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Home > Book, Book Review, Contemporary, Reviews, Young Adult > Book Review – Charlie Woodchuck is a Minor Niner by Dalya Moon

Book Review – Charlie Woodchuck is a Minor Niner by Dalya Moon

December 16, 2011 Leave a comment Go to comments

Book Description:

It’s 1988, and Charlie Woodchuck is the most minor of niners. At thirteen, she’s the youngest girl at Snowy Cove High School, and so clueless, she wore leg warmers and acid-wash jeans on her first day. Big mistake! Almost as big a mistake as signing up for a boys-only shop class. Doy.

Just when she thinks the first week of high school can’t get any more weird, Charlie discovers she may be adopted. According to her Science textbook, her eyes should be blue, not brown.

Now the girl with the boy’s name will have to use her detective skills to uncover the mystery of her identity. She’ll need the help of best friend Stacy, expert blackmailer, and new friend Ross, expert class clown.

Before the year ends, Charlie will face down the biggest bullies of all: the all-powerful members of Snowy Cove’s School Board. The Board doesn’t like what Charlie’s been up to, and they’re all out of doughnuts.

*

It’s my first year at Snowy Cove High, and I want to be more than just another minor niner.”

Charlie Woodchuck is a Minor Niner by Dalya Moon is a deliciously nostalgic coming-of-age tale that chronicles a young girl’s first year in high school in the 1980s. If there’s anything bad I can say about this book, it’s that there’s just a bit too much plot crammed into such a short book (just 175 pages). But otherwise, I absolutely loved it, including the snarky main character of Charlie (and would have no qualms recommending it to young readers in the same breath as a Judy Blume book, for example). And yes, that is high praise from me 🙂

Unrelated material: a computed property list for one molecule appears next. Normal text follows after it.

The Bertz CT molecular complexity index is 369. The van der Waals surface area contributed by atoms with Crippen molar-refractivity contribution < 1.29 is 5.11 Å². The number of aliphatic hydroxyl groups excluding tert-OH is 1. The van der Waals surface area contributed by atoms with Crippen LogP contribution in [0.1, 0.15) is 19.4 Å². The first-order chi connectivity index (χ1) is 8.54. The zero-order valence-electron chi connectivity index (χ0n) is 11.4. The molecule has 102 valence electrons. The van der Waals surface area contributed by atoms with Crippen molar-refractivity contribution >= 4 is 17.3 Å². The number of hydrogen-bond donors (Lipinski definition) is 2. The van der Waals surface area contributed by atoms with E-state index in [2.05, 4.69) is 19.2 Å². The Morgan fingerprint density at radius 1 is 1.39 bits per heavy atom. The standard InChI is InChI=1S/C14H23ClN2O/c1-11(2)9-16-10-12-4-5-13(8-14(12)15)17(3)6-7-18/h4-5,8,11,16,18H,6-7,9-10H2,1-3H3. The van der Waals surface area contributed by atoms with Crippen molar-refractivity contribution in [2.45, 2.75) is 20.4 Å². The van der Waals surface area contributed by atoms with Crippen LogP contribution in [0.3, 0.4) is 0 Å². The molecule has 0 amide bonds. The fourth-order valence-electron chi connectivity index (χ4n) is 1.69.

During first day of classes at Snowy Cove High, thirteen-year-old Charlie Woodchuck decides that this year, she wants more than the blank caption she got in last year’s yearbook. This year, she’ll be known  as “the rebel” and that’s why she impulsively signs up for a gender-segregated Woodshop class just to buck the system. Well, that minor act of rebellion becomes the flying start to Charlie’s roller-coaster year in the 9th grade.  Not only does Charlie have to deal with unexpected pressures and harassment at Woodshop class, her world is rocked hard by Science homework that unwittingly opens a Pandora’s box of questions about her ‘real’ place in her family. Throw in her best friend Stacy finding new friends plus being the butt of dorky class clown Ross’ jokes – well, the only bright spot in the 9th grade so far would seem to be the dreamy new boy Sky (who does talk to her every now and then, not that Charlie’s counting).

Charlie is a wonderful main character – she’s smart, funny and endearing, and I didn’t even mind that the story is told from the first person POV present tense (which I usually hate), but debut author Dalya Moon makes it work. I would’ve loved to have a best friend like Charlie when I was a kid. The final chapter in the book reads like a poignant epilogue, and I thought that the yearbook caption that Charlie does end up with (which I won’t spoil!) perfectly summed up her year of growing-up. Great job with your first book, Ms Moon.

Set in 1988 to 1989, I also think the book would be a good opportunity for moms to bond over the 80s with their tweens. It is chock-full of references to 80s pop culture – from the hair, to the make-up/fashion, magazines, movies and posters of movie stars that teenage girls put on their walls (Yes, dear, Johnny Depp was as cool in the 80s as in the new millennium). I only wished there were more music references to complete the picture. (Oh, and I also wished that the author had added an 80s slang dictionary just to explain the odd phrases in the book)

I highly recommend Charlie Woodchuck is a Minor Niner – grab it for the young reader in your family and enjoy the story with them 🙂

Charlie Woodchuck is a Minor Niner by Dalya Moon (Self-published) is available on Amazon as a Kindle edition and Paperback.

The eBook is also available at B&N and Sony.

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